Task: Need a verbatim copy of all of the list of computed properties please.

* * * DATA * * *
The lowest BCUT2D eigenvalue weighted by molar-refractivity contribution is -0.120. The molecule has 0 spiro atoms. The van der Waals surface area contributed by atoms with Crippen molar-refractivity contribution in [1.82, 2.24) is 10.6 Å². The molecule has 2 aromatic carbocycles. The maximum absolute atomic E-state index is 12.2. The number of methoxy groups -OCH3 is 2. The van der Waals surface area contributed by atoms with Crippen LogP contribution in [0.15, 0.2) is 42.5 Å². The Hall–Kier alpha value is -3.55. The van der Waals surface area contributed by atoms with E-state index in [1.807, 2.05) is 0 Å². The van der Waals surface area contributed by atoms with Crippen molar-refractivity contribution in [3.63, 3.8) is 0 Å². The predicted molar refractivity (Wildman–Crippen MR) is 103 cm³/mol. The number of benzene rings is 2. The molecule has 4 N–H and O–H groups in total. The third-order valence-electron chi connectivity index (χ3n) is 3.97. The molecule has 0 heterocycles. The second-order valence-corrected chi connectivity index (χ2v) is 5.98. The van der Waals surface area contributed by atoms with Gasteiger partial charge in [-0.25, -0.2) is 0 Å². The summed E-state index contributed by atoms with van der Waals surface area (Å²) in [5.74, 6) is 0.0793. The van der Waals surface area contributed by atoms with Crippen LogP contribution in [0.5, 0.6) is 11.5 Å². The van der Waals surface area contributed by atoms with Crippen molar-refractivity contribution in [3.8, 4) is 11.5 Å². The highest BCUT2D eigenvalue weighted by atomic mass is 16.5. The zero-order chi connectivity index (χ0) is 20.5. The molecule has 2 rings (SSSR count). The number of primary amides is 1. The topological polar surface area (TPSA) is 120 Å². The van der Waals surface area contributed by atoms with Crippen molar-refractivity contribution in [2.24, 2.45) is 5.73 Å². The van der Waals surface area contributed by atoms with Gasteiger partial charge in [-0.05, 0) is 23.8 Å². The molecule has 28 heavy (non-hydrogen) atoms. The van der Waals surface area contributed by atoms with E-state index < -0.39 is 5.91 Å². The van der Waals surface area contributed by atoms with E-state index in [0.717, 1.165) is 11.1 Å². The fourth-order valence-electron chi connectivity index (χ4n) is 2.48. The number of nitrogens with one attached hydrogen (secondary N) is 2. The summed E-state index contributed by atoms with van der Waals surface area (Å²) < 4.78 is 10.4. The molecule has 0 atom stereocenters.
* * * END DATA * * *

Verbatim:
The lowest BCUT2D eigenvalue weighted by molar-refractivity contribution is -0.120. The molecule has 0 spiro atoms. The van der Waals surface area contributed by atoms with Crippen molar-refractivity contribution in [1.82, 2.24) is 10.6 Å². The molecule has 2 aromatic carbocycles. The maximum absolute atomic E-state index is 12.2. The number of methoxy groups -OCH3 is 2. The van der Waals surface area contributed by atoms with Crippen LogP contribution in [0.15, 0.2) is 42.5 Å². The Hall–Kier alpha value is -3.55. The van der Waals surface area contributed by atoms with E-state index in [1.807, 2.05) is 0 Å². The van der Waals surface area contributed by atoms with Crippen molar-refractivity contribution in [3.63, 3.8) is 0 Å². The predicted molar refractivity (Wildman–Crippen MR) is 103 cm³/mol. The number of benzene rings is 2. The molecule has 4 N–H and O–H groups in total. The third-order valence-electron chi connectivity index (χ3n) is 3.97. The molecule has 0 heterocycles. The second-order valence-corrected chi connectivity index (χ2v) is 5.98. The van der Waals surface area contributed by atoms with Gasteiger partial charge in [-0.25, -0.2) is 0 Å². The summed E-state index contributed by atoms with van der Waals surface area (Å²) in [5.74, 6) is 0.0793. The van der Waals surface area contributed by atoms with Crippen LogP contribution in [0.5, 0.6) is 11.5 Å². The van der Waals surface area contributed by atoms with Crippen molar-refractivity contribution in [3.8, 4) is 11.5 Å². The highest BCUT2D eigenvalue weighted by atomic mass is 16.5. The zero-order chi connectivity index (χ0) is 20.5. The molecule has 2 rings (SSSR count). The number of primary amides is 1. The topological polar surface area (TPSA) is 120 Å². The van der Waals surface area contributed by atoms with Crippen molar-refractivity contribution in [2.24, 2.45) is 5.73 Å². The van der Waals surface area contributed by atoms with Gasteiger partial charge in [-0.05, 0) is 23.8 Å². The molecule has 28 heavy (non-hydrogen) atoms. The van der Waals surface area contributed by atoms with E-state index < -0.39 is 5.91 Å². The van der Waals surface area contributed by atoms with E-state index in [0.717, 1.165) is 11.1 Å². The fourth-order valence-electron chi connectivity index (χ4n) is 2.48. The number of nitrogens with one attached hydrogen (secondary N) is 2. The summed E-state index contributed by atoms with van der Waals surface area (Å²) < 4.78 is 10.4. The molecule has 0 atom stereocenters.